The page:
“There is a risk that young people and children will access this site, and that people will get involved without knowing the big picture. Nothing is censored. It’s a situation where anything goes.



LANDED warns of consequences of posting images to OnlyFans

As the UK’s top child protection police officer, concerns about the safety of OnlyFans were expressed in May last year by the outgoing Norfolk Police Chief , Simon Bailey.

He said: “It is increasingly clear that OnlyFans is used by children and the company is not doing enough to put in place safeguards that prevent children from exploiting the opportunity to generate money. , but also so that children are exploited. “

Because workers control the content they choose to post and can be their own boss, exhibitors say OnlyFans empowers its workers.

But it’s also very competitive, with some feeling pressured to increase and retain their subscribers and income by posting more meaningful content that can take them out of their comfort zone.

LANDED conveys this and other harm reduction messages to those who come into contact with Lanarkshire youth through an informative presentation that reveals how workers are offering their ‘fans’ a menu of services, photos and videos of underwear with images and filmed sequences of intimacy parts of the body.



Laura McLean, LANDED Development Worker, is leading the campaign

Subscribers can also “tip” the worker of their choice by choosing from a menu of goodies, such as gifts of new lingerie, dinner or a nail salon, or by choosing from a wish list on Amazon. There are even options to satisfy those with a quirky fetish.

Laura cautions that not only does this give the “fan” a distorted sense of the relationship, it can also prove to be an expensive hobby for them.

And she fears an increased risk of stalking and predatory behavior targeting workers who advertise their OnlyFans presence on their social media accounts, through which “friends” or followers can find out about the region in which they live. It is claimed that workers were also asked to provide their address so that they could send them expensive gifts.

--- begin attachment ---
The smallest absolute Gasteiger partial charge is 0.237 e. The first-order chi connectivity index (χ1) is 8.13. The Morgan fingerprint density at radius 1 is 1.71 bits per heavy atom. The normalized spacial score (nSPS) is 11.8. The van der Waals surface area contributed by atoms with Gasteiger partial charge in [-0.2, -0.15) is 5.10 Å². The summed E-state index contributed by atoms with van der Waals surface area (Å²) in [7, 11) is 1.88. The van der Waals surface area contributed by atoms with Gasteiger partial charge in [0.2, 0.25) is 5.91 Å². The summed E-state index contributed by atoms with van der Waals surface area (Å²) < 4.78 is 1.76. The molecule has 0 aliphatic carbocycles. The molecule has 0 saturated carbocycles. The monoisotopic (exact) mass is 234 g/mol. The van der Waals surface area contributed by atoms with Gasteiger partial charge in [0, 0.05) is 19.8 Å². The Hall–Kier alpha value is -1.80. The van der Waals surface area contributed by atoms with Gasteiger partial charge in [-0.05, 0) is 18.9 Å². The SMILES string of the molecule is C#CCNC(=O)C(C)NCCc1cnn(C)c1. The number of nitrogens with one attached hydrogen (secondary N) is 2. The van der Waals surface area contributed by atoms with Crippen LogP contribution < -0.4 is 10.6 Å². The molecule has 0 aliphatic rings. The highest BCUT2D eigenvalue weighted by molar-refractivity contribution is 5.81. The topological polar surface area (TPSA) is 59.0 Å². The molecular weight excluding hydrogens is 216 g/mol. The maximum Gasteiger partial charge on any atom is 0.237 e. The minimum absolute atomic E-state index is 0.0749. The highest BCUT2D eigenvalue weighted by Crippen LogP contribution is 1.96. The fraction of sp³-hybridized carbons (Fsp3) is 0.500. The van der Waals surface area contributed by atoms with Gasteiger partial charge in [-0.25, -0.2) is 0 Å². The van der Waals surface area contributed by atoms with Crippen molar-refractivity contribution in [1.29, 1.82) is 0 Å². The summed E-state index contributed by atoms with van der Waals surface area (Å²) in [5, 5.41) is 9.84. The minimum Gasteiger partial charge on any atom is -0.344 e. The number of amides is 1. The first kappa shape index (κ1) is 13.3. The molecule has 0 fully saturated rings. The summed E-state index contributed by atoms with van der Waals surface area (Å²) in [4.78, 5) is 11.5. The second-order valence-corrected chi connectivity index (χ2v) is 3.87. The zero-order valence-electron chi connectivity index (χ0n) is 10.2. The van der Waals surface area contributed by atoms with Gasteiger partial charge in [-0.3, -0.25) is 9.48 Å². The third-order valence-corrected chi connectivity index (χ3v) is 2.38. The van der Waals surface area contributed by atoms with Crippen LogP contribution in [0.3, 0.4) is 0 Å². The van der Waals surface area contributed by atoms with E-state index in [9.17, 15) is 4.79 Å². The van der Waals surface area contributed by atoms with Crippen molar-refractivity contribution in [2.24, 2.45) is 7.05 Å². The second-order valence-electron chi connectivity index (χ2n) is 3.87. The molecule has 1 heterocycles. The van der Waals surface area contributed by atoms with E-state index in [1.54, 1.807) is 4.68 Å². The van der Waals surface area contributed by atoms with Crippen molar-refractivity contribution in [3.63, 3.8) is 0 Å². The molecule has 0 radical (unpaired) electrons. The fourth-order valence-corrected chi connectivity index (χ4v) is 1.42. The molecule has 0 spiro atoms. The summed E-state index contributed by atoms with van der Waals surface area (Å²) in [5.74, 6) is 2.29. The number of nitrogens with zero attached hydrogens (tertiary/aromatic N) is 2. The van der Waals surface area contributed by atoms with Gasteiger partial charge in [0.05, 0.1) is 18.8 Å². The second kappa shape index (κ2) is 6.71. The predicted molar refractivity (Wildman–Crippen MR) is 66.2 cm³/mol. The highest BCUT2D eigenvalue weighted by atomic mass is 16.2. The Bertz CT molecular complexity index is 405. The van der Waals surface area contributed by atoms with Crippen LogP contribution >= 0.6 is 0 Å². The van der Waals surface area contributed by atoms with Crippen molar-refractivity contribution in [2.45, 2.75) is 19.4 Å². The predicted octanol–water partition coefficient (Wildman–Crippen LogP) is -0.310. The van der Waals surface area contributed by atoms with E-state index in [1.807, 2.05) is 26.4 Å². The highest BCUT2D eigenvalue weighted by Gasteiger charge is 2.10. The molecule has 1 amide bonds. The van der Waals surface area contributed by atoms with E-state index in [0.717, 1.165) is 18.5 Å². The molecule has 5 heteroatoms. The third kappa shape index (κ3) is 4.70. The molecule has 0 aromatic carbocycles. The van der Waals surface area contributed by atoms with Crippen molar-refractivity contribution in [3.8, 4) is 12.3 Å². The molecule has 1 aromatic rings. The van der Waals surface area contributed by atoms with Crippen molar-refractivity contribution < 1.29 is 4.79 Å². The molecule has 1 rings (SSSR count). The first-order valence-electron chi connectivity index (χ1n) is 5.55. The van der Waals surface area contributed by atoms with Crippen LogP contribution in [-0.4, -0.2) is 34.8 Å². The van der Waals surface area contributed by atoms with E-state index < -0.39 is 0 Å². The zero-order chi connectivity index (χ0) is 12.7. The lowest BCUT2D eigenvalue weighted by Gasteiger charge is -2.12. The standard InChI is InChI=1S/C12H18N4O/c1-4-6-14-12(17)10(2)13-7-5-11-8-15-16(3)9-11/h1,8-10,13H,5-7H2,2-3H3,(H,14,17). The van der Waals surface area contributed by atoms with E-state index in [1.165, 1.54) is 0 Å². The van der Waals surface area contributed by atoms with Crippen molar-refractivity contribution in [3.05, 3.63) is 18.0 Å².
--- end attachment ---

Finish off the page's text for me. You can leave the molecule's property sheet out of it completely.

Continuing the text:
Creators of multiple content are also at risk of public recognition, Laura says, with some reporting declining sanity and feelings of anxiety when they are away.



Laura’s post funded by NHS Lanarkshire

She wonders if creators have the knowledge and experience to manage their own finances and pay taxes on their income.

And she fears that the increased financial pressures on young people and the dominance of social media in their lives may explain why so many people are signing up.

“Young people live their lives online, and this can make them more likely to think of this as a worthwhile career path,” continued Laura, who says social media is addictive, “j ‘loves “providing bursts of the feel-good hormone dopamine.

“Young people are oblivious to what they watch online. Combined with low wages, zero hour contracts, higher real estate prices, and limited employment opportunities, this can make OnlyFans more attractive.

If their flirtation with OnlyFans didn’t work, LANDED asks young people to consider how their association with her might hurt their prospects in the mainstream job market.

Laura said: “Through this harm reduction campaign, LANDED aims to raise awareness among young people, youth and health workers about the risks and consequences of being involved in OnlyFans.

“The question needs to be asked: is it attracting young and often vulnerable people to what could be a sanitized version of prostitution or a new breed of grooming? “

When Wishaw Press approached OnlyFans for comment, the company did not respond.